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 A Wild Race to Lake Manyara’s Park Gate

This was our first truly close-up look at an elephant. There would be many more before the trip ended. -- Photo by Pat Bean

“…nature has ceased to be what it always had been, what people needed protection from. Now nature tamed, endangered, mortal, needs to be protected from people.” – Susan Sontag

African Safari: The Ugly Poaching Business

There is no nighttime wildlife viewing in Tanzania’s national parks. That’s when the poachers come out, Bilal told us.

It used to be, he said, that the poachers made war on the park rangers, but now the park rangers are shooting back. And Tanzania doesn’t want tourists caught in the crossfire.

This is a Masai giraffe, the largest of the several subspecies of giraffe found in Africa. It is a bit darker than the other subspecies, has jagged spots and tuft of hair on its tail. -- Photo by Pat Bean

But despite the government’s crackdown, according to several recent news articles that I’ve read, poaching is still a major problem in Tanzania, as well as some other African countries, and in some areas is even increasing.

What Tanzania’s official crackdown on the illegal activity meant to us in 2007 was that the park closed its gates at 6:30 p.m. – and there was a big fine for not checking out of it by that time.

Perhaps because of some great last-minute sightings of an elephant dusting herself off and a mother giraffe with a young one that were too terrific to pass up, Bilal may have lost track of time. That was one of the great things about our guide. He always seemed as excited at watching wildlife as we were – well unless it was small, nondescript birds.

Anyway, all of a sudden Kim and I found ourselves being

Yellow-billed oxpeckers. We would see these on the backs of giraffes and water buffalo. -- Wikipedia photo

bounced around in the back of the Land Rover, holding on tightly but with grins on our faces, as a worried Bilal put the pedal to the metal in a race to get back to the entrance before the deadline. It was a deliciously wild ride that added a touch of adventure to our already full day.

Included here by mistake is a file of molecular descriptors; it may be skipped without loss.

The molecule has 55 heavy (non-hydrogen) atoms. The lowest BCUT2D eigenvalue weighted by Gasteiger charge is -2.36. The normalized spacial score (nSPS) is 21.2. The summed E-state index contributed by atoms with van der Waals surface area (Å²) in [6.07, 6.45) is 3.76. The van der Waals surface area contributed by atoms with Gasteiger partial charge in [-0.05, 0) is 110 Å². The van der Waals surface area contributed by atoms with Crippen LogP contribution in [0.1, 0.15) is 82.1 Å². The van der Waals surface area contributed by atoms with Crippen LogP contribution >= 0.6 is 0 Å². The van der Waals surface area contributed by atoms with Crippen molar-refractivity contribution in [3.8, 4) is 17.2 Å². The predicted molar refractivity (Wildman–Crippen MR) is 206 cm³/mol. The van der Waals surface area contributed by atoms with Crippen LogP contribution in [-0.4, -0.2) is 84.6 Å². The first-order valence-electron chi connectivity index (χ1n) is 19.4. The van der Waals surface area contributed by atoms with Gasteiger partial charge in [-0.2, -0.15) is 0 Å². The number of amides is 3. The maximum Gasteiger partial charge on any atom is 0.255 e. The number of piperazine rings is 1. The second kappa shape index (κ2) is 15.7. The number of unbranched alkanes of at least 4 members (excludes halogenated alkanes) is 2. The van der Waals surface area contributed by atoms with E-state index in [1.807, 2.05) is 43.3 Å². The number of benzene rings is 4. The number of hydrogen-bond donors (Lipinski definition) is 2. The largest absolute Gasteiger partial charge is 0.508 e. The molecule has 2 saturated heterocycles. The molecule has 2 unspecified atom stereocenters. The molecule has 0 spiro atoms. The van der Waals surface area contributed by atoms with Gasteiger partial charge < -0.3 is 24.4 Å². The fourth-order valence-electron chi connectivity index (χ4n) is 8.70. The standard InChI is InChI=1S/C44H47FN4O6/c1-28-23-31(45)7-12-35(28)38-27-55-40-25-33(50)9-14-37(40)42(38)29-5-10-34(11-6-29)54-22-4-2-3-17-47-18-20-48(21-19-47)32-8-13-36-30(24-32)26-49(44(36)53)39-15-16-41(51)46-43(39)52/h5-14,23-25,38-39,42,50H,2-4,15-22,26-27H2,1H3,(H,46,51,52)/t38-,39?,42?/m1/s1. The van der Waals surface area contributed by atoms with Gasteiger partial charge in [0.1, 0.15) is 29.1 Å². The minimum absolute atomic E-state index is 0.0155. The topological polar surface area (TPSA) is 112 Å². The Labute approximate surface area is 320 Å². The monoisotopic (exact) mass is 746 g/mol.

We made it with two minutes to spare, and we could audibly hear Bilal exhale a sigh of release, and see the smile return to his face.

He slowed down for the drive back to our Lake Manyara Serena Lodge, and stopped to let us photograph our first spectacular African sunset.

Blacksmith plover: We would see many of these during our drives across Kenya and Tanzania's grasslands. -- Wikipedia photo

I’ve heard artists and photographers talk about Africa’s great light, and now I was getting to see it for myself.

What a great day.

Bird Log of New Lifers: Little egret, white stork, sulphur-breasted bush shrike, common bulbul, tawny eagle, white-rumped swift, emerald-spotted wood dove, blacksmith plover, grey-headed kingfisher, Egyptian goose,

African spoonbill -- Wikipedia photo

black-headed gull, grey-headed gull, great cormorant, lesser flamingo, great white pelican, yellow-billed egret, yellow-billed stork, black-winged stilt, African spoonbill, pied avocent, two-banded courser, southern ground hornbill, yellow-billed oxpecker, fish eagle, long-tailed fiscal, silvery-cheeked hornbill, crowned plover, marsh sandpiper, Hilderbrant’s francolin, helmeted guinea fowl, dark-capped yellow warbler, great reed warbler, cliff chat , August 22 afternoon drive in Lake Manyara State Park.

Next: Drive to Serengeti National Park

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